With tongue planted firmly in cheek, I like to call atheism “the true faith”: the faith that faith is pointless.
Point of reference: one thing you never see atheists do is call atheists with whom they disagree “heretics” or “traitors to the faith”. That’s one of the luxuries of having no faith. One’s life (where faith is concerned) remains dogma-free.
That’s always the yardstick by which people of faith measure each other — adherence to dogma — to the rules and regulations that spell out how one “practices” a faith. Churches, by their nature, codify spirituality. They articulate a “how to do it” — how to “be spiritual” their way. They lay out a very particular path and insist that the only way to practice their faith is to travel that path.
Atheism has no path per se. Atheism is liberation from a path. It’s liberation from the dogma one must adhere to in order to stay on the path.
Another point of reference: mainstream Jews are dogma-free too. I don’t count Chassids as mainstream; they’re a whole other “tribe” within the tribe — and they are dogmatic and they do call out heresy. I was raised in the conservative school of Judaism — a middle ground between the ritual-attentiveness of orthodox Jews and the freedom-from-ritual of reform Jews. Though my branch of Judaism saw the orthodox as crazy and the reformed as wannabe Christians, we got along with them. We didn’t go to war with them the way Protestants did against Catholics in Europe. Or the way Protestants and Catholics did against Mormons in this country. Plenty of Mormon blood was spilled during Mormonism’s formative years because of what they believed. Point of reference — the people killing them because of their faith were ALL other Christians.
When I turn on my TV, I see sincere, earnest Christians insist that soulless evangelicals who support Donald Trump aren’t real Christians. Those Trump-supporting Evangelicals tell everyone that THEY are the real Christians and all those saying otherwise are apostates.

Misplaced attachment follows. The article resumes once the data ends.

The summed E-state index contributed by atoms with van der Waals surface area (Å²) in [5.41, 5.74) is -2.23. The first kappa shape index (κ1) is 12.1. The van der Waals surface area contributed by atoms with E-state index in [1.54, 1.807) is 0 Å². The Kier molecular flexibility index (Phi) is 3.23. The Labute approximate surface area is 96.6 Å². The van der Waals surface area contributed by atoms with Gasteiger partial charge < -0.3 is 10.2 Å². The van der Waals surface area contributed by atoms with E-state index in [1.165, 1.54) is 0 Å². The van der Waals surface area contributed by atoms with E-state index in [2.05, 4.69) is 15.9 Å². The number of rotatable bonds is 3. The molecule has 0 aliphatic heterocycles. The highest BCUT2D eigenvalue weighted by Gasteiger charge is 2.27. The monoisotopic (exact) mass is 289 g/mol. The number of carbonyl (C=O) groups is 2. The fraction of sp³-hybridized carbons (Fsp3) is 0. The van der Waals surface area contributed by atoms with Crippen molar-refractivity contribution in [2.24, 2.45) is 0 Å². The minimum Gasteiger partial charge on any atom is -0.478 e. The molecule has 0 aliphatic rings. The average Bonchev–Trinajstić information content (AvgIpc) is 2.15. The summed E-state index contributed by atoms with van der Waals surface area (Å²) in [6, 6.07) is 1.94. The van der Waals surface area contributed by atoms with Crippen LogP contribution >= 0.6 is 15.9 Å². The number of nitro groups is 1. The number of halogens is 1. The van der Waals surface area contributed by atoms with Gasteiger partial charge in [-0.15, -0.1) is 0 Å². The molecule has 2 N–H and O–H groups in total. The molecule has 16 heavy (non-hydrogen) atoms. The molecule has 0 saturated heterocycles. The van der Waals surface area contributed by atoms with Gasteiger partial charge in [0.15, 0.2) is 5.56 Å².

What’s a non-Christian to think? It’s not for us to judge, of course. We have no skin in this game. I have no idea who the real Christians are and, frankly, I don’t care — except when your sectarian violence consumes the rest of us which it has historically.
Point of reference: no non-Christian has ever declared America “a Christian nation”.
In part, that’s because no non-Christian has any idea what you’re talking about. Correction — we know exactly what you’re talking about and it terrifies us. If Christians meant America is a nation that follows Jesus’s teaching to “Do unto others”, that would be one thing except it’s never that thing. By “America is a Christian nation”, those Christians mean “America is THEIR kind of Christian nation subject to THEIR brand of dogma”.
And anyone not playing along is a heretic who deserves everything terrible that heretics get.
Point of reference: many of the Christians who founded this nation were not Christian in the way contemporary American Christians understand Christianity. Thomas Jefferson, for instance, was a Deist who wrote his own bible. Is it Jefferson’s version of Christianity that makes America a “Christian nation” or is Jerry Falwell, Jr’s version of Christianity which — just saying as an outsider making an outsider’s observation — seems to contradict itself every which way?